river valleys of the Atlantic Shore
seawater moves upriver on flood tides, fresh water moves down on the ebb tides
fishing and hunting were principle uses of tidal areas
Indigenous people had more than a merely economic dependence on the estuaries.
Viking, Basque & Breton fishers journeyed first to the American shores for cod fish
Verrazano charted the Chesapeake, Delaware, and Long Island, New York shores.
Arthur Barlowe favorable reports of Carolina and the Virginia shore 1584.
Henry Hudson, 1609 New York Bay
John Smith, Chesapeake Bay
Optimism, utility & perseverance John Smith's land of opportunity 1614
Nathaniel Butler, 1622 -- "unsound and unhealthy"
Ambivalent attitudes, meaning that colonists had two opposing ideas as to estuarine wetlands and marshes.
but Robert Beverly disagreed and pointed out the necessity of estuaries because of the infestation of damaging ship worms that required fresh water of estuaries for ships to rid themselves of the Teredo worms that drilled into the ship's hulls.
Robert Beverly, Virginia marshes well-stocked with game
pasturage and rice -- agrarian seashore cultures
triangular trade sustained tidewater plantations,
Boston, town cove reclaimed for wharfs and corn mills, for grinding grain
long wharf 1710
water bailiffs -were appointed in Massachusetts
General court granted access 1647 ruling to hunt, fish, clam and harvest tidal marshes.
Baltimore, 1730 -- "high water mark" silted up due to erosion from tobacco planting
New Amsterdam, 1626 -- "good edible fish."
In lower Manhattan was the site of the largest reclamation 1664-1675
Early reclamation -- preindustrial urban landscapes -- enhanced by poor waste disposal and river erosion
Matthew Hale, "a duty to protect" people from ponding of water 1677 --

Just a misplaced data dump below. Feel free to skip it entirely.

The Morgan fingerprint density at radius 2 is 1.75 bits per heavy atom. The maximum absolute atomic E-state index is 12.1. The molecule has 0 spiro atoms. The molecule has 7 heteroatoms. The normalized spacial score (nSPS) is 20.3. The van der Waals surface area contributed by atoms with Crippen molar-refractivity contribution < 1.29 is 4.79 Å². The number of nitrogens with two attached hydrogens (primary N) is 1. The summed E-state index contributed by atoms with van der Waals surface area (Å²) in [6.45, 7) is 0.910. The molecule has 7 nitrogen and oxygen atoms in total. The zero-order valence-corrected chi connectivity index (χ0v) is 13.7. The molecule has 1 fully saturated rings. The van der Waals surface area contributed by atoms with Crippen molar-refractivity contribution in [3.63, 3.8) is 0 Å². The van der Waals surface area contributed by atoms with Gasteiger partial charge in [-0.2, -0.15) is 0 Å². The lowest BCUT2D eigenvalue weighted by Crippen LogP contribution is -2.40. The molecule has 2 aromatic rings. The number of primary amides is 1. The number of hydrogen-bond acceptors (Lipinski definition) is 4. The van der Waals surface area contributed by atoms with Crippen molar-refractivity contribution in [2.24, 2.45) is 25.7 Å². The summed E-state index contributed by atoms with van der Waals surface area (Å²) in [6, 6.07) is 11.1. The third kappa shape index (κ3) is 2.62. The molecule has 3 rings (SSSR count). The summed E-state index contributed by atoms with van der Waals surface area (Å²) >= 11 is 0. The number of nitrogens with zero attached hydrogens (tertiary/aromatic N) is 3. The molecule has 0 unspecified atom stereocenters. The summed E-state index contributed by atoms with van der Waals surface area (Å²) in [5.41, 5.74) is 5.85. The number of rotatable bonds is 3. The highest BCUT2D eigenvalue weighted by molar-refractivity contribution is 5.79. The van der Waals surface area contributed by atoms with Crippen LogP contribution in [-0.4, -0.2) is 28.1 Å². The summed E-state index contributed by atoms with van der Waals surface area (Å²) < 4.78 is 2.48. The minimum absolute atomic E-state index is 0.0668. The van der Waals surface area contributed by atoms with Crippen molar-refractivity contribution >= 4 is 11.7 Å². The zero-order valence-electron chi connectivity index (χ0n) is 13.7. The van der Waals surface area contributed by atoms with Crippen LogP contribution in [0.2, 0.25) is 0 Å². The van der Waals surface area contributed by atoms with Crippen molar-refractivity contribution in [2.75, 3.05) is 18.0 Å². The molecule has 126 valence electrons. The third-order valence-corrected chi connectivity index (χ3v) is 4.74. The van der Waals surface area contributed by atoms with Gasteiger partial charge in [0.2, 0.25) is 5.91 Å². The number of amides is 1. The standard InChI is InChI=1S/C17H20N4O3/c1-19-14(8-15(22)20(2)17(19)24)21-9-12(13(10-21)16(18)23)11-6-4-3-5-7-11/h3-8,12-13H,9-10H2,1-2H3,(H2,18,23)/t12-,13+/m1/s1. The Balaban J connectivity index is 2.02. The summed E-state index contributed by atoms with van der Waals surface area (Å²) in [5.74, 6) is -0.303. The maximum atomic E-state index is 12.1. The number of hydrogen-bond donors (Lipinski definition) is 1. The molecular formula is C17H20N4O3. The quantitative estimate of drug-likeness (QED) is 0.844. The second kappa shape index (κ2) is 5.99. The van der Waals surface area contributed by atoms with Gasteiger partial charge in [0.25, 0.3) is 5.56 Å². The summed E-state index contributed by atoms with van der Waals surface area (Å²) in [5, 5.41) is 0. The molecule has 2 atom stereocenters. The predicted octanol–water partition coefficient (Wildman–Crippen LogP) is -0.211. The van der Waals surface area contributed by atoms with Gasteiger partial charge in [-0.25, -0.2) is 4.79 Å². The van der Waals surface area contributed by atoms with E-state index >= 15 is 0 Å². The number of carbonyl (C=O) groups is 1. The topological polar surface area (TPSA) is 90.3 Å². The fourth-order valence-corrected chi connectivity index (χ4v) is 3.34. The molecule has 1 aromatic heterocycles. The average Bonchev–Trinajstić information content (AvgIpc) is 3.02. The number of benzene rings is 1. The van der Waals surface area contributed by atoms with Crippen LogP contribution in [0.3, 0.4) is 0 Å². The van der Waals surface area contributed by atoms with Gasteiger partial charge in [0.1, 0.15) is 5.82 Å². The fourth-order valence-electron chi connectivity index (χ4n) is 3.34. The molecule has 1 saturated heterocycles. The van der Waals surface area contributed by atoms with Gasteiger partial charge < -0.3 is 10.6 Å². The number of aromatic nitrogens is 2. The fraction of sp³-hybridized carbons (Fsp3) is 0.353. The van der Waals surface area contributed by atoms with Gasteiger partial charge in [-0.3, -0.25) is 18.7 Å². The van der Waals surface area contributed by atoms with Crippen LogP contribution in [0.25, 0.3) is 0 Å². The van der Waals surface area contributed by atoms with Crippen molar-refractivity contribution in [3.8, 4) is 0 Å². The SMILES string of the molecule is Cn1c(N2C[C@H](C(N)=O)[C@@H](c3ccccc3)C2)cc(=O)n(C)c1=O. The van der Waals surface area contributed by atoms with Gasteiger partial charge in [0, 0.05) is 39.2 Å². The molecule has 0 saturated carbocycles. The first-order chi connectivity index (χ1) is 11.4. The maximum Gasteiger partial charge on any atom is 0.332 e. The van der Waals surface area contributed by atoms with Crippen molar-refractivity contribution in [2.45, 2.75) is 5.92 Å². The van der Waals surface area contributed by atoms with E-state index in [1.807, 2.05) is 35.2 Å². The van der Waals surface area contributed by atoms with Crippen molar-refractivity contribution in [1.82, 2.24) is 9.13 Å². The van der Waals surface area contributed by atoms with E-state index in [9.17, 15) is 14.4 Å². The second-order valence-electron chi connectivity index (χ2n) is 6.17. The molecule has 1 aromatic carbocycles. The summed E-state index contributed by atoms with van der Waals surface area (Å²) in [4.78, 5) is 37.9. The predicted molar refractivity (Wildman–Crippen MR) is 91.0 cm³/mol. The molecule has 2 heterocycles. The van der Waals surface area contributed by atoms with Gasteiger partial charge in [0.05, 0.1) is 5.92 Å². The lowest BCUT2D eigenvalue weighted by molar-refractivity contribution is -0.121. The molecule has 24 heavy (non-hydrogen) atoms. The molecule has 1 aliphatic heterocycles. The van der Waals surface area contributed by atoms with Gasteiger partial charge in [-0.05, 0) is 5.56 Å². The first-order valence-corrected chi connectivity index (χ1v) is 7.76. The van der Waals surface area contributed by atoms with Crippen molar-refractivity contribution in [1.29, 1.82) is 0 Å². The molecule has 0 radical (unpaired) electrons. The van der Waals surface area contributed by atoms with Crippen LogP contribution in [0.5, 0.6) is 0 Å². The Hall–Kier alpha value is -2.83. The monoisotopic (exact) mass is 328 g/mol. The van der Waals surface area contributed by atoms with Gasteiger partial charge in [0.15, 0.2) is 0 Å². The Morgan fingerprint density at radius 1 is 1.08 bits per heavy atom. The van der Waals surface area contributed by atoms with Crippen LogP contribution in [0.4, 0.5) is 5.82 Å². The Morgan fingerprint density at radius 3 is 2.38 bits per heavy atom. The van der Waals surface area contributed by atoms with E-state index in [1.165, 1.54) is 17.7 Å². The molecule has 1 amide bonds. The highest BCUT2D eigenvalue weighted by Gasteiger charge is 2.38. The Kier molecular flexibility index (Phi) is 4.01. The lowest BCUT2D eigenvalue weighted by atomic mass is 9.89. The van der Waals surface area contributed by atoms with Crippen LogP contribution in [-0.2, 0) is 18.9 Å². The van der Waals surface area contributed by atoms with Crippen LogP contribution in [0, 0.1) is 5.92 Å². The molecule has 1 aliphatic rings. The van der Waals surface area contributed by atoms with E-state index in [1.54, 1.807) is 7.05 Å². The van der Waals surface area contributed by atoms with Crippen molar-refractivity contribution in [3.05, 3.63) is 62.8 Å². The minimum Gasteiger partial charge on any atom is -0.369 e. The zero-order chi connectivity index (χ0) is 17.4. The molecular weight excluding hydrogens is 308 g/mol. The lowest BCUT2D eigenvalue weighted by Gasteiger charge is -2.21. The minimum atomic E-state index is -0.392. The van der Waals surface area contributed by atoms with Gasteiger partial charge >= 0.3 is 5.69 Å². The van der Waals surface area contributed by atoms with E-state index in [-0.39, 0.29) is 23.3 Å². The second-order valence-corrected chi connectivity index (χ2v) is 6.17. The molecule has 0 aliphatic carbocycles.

Count Buffon 1749 equated drainage with progress.
The use of mechanical power to drain, dredge and reclaim (turn wetlands into dryland) marshes
1645 a lade dredger -- Sunderland Harbor application of Boulton's & Watt's steam engine in 1794.
changing the very shapes of . . . tidal shores
Royal Society 1662, dispersed reclamation - engineering educational materials
Seacoast swamps were vast
Thomas Gilpin, Chesapeake & Delaware Canal
A later painting of the canal Gilpin had wanted in the 1700s.
lack of capital & expertise delayed plans for canals
Canals were built in the Carolinas and the north
1793 - the Boston and Lowell canal 1804
Canal building dominated 18th century -- drainage, dredging were seen as improvements
Franklin, promoted practical science for benefit of public commerce and manufactures.
Benjamin Rush, the physician, marshes were unhealthy - causing Yellow fever epidemics
Joseph Priestley in 1772 discovered oxygen; and Linneaus popularized the "economy of nature"
Thomas Malthus commented on the unhealthiness of marshes
1794, Thomas Wright, surgeon
1798, Adam Seybert, aquatic plants made the air healthy
climax -- Seybert's balance of nature. "ere long . . . gifts from heaven"
"physio-chemical necessity of marshes" That means there are chemical and physical reasons to protect estuaries.
Jared Eliot -- soil conservationist -- represented the dominant, reclamationist view; "Product of Skill & Industry"
Coastal reclamation -- image of the garden
"taming and cultivating wild landscapes"